Humans are storytellers more than anything else; whether we are talking about the most ancient of historical epics, or we’re explaining to each other how the universe begins and ends, we are, first and foremost, the tellers of tales. Archaeologists are among the keenest, hoping to find some truth in a myth, or some tangible evidence of a legend being something more than a whisper.
So when one claims to have found evidence of the lost throne of the rules of Mycenae – most famous from the story of the Trojan War – it’s hard not to want to believe that they have. The problem with myths is that it’s incredibly hard to verify what parts of them may be true, and in this particular case, it’s difficult to tell whether this limestone fragment really is part of a long-lost throne or whether it’s something far more innocuous.
As reported by AP, Christofilis Maggidis, the head of excavations at the dig site in southern Greece, has claimed this week to have found a chunk of worked, crafted limestone within a stream underneath the ruins of the palace of the kings of Mycenae. He told a press conference that it must be part of a throne that likely collapsed and fragmented during an earthquake around 1200 BCE.
The acropolis at the dig site. David Monniaux/Wikimedia Commons; CC BY-SA 3.0
Although a similar material is found extensively within the citadel’s massive defensive walls, and in the beehive tombs where rulers of the ancient city were buried, this precise type of limestone has never been found in this historical context before now.
Maggidis is convinced that it was definitely part of a large seat, and it certainly wasn’t a commonplace chair construction material. “In our opinion, this is one of the most emblematic and significant finds from the Mycenaean era,” he explained at the conference.
As made famous by Homer’s Iliad, the war between the Trojans of the besieged city of Troy and the Achaeans (ancient Greeks) was led, on the latter side, by Agamemnon, king of Mycenae. Although a lot of the story is apocryphal, the city of Troy, based on excavations, is likely to be a real city at what is now Hissarlik in Turkey.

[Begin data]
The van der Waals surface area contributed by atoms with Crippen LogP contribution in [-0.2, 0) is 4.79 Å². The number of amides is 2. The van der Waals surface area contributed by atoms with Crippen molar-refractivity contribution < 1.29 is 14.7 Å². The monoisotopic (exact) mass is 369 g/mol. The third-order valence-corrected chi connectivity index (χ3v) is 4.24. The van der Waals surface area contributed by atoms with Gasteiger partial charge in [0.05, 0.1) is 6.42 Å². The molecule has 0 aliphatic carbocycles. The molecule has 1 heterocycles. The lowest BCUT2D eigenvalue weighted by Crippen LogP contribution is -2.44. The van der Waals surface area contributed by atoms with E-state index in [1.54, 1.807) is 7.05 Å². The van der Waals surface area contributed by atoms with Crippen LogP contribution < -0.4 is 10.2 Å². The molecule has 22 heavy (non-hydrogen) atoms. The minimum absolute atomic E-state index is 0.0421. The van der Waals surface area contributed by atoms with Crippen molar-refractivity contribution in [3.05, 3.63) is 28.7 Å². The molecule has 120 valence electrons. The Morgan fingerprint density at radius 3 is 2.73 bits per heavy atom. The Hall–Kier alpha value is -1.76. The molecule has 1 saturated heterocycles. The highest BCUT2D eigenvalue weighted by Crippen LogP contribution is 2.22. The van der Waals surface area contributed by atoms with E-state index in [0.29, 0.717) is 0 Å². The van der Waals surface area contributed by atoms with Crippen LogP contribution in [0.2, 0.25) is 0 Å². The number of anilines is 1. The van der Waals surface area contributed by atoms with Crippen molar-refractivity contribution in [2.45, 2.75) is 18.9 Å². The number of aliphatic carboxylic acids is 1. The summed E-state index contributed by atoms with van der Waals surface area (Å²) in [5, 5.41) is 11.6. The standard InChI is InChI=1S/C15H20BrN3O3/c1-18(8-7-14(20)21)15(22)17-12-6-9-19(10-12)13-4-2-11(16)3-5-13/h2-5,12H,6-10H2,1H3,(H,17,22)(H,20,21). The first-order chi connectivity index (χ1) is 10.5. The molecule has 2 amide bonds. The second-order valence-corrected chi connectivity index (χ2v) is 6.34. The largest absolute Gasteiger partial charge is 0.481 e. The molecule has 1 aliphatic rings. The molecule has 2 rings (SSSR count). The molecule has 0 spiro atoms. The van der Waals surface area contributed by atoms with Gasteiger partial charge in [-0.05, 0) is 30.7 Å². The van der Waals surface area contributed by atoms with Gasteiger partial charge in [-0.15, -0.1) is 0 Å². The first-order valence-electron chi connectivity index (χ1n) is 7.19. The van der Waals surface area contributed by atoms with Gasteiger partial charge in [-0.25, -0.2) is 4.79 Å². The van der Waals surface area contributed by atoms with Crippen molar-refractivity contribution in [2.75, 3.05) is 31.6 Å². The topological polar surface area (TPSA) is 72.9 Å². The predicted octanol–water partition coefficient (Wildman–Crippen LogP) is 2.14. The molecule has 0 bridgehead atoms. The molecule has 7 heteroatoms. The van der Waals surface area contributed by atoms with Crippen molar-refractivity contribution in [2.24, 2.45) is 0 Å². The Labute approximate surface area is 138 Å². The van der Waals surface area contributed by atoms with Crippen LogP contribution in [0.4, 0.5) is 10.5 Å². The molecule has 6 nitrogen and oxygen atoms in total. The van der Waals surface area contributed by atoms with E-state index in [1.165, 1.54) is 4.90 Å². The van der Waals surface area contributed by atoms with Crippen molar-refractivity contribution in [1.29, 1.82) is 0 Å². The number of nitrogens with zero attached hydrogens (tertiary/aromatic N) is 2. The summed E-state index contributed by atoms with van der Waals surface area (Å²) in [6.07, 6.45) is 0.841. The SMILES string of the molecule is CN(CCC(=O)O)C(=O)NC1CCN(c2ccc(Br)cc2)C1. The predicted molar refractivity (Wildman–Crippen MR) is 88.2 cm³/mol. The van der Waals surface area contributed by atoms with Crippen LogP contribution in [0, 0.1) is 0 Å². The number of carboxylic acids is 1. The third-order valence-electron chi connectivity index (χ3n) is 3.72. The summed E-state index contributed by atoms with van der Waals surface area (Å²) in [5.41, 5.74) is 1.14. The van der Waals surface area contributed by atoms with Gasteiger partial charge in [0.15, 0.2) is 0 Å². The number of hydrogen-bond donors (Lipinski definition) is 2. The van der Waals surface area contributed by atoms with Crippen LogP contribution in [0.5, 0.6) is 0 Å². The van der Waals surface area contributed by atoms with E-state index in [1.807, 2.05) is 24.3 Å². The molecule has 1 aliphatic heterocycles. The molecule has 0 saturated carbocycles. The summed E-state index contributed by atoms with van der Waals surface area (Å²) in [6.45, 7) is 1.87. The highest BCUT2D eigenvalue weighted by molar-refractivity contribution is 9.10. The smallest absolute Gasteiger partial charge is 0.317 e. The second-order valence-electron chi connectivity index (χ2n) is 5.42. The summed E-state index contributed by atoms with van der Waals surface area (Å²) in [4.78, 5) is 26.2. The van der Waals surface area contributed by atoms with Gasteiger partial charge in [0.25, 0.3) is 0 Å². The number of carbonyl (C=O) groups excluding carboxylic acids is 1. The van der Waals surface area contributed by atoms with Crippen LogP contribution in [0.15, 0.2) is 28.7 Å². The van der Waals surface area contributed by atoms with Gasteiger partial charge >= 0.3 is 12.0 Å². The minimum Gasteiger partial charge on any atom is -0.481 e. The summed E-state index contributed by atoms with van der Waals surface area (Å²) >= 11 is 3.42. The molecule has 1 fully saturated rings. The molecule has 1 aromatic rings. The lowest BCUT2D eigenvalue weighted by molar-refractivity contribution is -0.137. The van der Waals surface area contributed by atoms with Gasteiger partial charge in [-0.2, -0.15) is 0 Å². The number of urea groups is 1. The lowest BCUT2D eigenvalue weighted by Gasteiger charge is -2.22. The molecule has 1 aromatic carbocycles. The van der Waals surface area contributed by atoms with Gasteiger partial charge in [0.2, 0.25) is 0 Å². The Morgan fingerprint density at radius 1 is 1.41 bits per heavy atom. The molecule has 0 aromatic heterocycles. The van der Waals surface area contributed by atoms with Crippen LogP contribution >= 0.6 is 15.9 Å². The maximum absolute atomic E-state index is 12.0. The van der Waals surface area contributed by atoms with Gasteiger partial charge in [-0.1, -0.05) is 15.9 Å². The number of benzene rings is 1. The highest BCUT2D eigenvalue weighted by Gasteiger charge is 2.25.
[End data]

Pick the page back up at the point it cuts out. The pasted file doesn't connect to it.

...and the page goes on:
Mycenae, too, is now an archaeological site in Greece, about 90 kilometers (56 miles) southwest of Athens. During 1600 and 1100 BCE, it was one of the major centers of Greek civilization and a military stronghold.
The citadel there has been slowly excavated since 1841, and a golden death mask was found there by Heinrich Schliemann, a pioneering archaeologist. Upon his discovery, he declared that he had “gazed upon the face of Agamemnon.” Although it’s disputed by some as being far older than the rule of the ancient king, it does heavily hint that a throne fit for a king – or many kings – should be there among the ruins somewhere.
Is this the death mask of Agamemnon? Xuan Che/Wikimedia Commons; CC BY 2.0
Greek Culture Ministry officials, however, have distanced themselves from the throne interpretation, saying that they think the limestone chunk was part of a stone basin that held water. However, it would be useless for holding liquids, as it was made of a highly porous material.
Maggidis now hopes to get a permit to excavate more of the stream. If more pieces are found, and they can be assembled, then maybe the ancient throne of Mycenae will appear before our very eyes – or, perhaps, it won’t. Only time will tell, and in the meantime, it’s good to be hopeful, but skeptical.